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Cutting Tool Orders Signal a Rebound

Nov. 18, 2020
A +14% increase in September consumption adds to the impression that manufacturers have begun their recovery, though double-digit year-over-year deficits show the scale of the recession.

Machine shops and other U.S. manufacturers purchased $156.1 million worth of cutting tools during September, +14.7% more than during August but -20.5% below the September 2019 total. As cutting-tool consumption is an index to the current rate of overall manufacturing activity, the September results reinforce the impression that domestic manufacturers are beginning the process of recovery from a recession that has been in process for about 12 months, but made more complicated by the halt in industrial activity due to the COVID-19 pandemic.

Through September, cutting-tool consumption totals $1.4 billion, meaning that the 2020 purchases trail the January-September 2019 volume by -23.1%.

All the figures are supplied by AMT-the Assn. for Manufacturing Technology and the U.S. Cutting Tool Institute in their jointly compiled Cutting Tool Market Report (CTMR.)

"The year-over-year and year-to-date percentages seem to be correcting in the right direction as of September 2020,” observed Big Kaiser Precision Tooling president and CEO Chris Kaiser. “Back in April, the ‘doom and gloom’ forecast showed the year ending down 40% and fortunately that does not seem to be the case.”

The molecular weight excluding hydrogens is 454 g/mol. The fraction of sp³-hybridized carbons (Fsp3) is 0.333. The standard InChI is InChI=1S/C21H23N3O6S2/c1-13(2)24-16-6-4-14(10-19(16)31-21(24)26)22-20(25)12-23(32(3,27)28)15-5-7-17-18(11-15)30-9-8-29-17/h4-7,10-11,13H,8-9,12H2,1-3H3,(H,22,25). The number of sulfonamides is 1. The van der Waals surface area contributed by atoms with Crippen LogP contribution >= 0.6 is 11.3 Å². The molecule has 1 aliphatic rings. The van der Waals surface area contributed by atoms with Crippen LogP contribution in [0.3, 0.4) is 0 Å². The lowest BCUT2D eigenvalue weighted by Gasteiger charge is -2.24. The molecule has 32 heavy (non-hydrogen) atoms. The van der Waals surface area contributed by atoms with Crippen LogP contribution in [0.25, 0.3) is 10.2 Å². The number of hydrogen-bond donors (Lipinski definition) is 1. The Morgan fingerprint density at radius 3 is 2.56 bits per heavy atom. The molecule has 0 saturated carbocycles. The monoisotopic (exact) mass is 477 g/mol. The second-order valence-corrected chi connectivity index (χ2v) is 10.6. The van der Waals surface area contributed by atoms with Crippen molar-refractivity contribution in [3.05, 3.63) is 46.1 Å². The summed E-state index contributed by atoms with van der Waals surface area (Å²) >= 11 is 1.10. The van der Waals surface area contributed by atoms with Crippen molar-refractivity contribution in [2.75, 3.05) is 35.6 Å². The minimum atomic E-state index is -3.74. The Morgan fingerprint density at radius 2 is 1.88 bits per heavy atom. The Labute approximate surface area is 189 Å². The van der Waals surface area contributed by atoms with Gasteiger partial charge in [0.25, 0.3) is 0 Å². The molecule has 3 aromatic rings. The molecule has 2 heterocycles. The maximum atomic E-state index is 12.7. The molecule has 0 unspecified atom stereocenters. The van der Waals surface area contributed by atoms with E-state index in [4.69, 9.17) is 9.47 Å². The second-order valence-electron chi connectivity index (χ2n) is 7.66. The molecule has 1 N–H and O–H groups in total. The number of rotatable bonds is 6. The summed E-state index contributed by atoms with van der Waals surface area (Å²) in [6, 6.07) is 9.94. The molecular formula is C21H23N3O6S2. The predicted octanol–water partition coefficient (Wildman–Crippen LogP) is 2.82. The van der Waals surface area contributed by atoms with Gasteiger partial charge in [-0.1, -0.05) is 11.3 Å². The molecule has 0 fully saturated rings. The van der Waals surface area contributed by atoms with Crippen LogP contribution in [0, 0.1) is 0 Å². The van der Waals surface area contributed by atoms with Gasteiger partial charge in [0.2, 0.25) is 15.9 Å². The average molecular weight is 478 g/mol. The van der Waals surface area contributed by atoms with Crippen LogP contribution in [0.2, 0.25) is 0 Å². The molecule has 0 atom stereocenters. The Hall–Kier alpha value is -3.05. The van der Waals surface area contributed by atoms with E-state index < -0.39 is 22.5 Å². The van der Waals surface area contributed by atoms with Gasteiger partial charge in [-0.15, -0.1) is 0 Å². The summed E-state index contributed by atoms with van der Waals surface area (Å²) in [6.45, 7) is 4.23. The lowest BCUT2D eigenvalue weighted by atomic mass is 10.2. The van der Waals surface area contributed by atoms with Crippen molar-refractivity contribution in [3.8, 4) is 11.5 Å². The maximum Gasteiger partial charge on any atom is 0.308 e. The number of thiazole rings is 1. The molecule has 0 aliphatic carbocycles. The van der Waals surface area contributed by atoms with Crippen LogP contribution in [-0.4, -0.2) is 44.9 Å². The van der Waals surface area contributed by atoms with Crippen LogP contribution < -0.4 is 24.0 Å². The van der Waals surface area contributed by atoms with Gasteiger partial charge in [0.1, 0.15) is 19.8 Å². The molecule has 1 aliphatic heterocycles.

The September U.S. Manufacturing Technology report, AMT’s monthly index to future manufacturing demand, showed strong indications of recovery in mold/die and housing-related manufacturing, but ongoing weakness in aerospace and oil-and-gas.

“Many of us in the cutting-tool industry also watch the machine tool orders and those numbers improved in the recent month as well,” Kaiser continued. “At this point we are optimistic about the fourth quarter. We are not counting on a large Christmas present but just looking for some steadiness in the market and no further shutdowns.”

The CTMR presents cutting-tool consumption as an indicator of overall manufacturing activity, as cutting tools are used in production of components used by virtually every industrial sector. The consumption totals are reported by participating companies that represent the majority of the U.S. market for cutting tools, and the wide application of cutting tools across multiple industries is comparable to durable-goods orders, according to the report's authors.

According to Brad Lawton, chairman of AMT’s Cutting Tool Product Group, “we have seen an improvement of sales numbers, which is a whisper to reduce the uncertainty from the 2020 year of trauma. The cutting tool industry will recover, but we all know it will take time and we must be patient. Stay focused and we will see the numbers continue to improve.”

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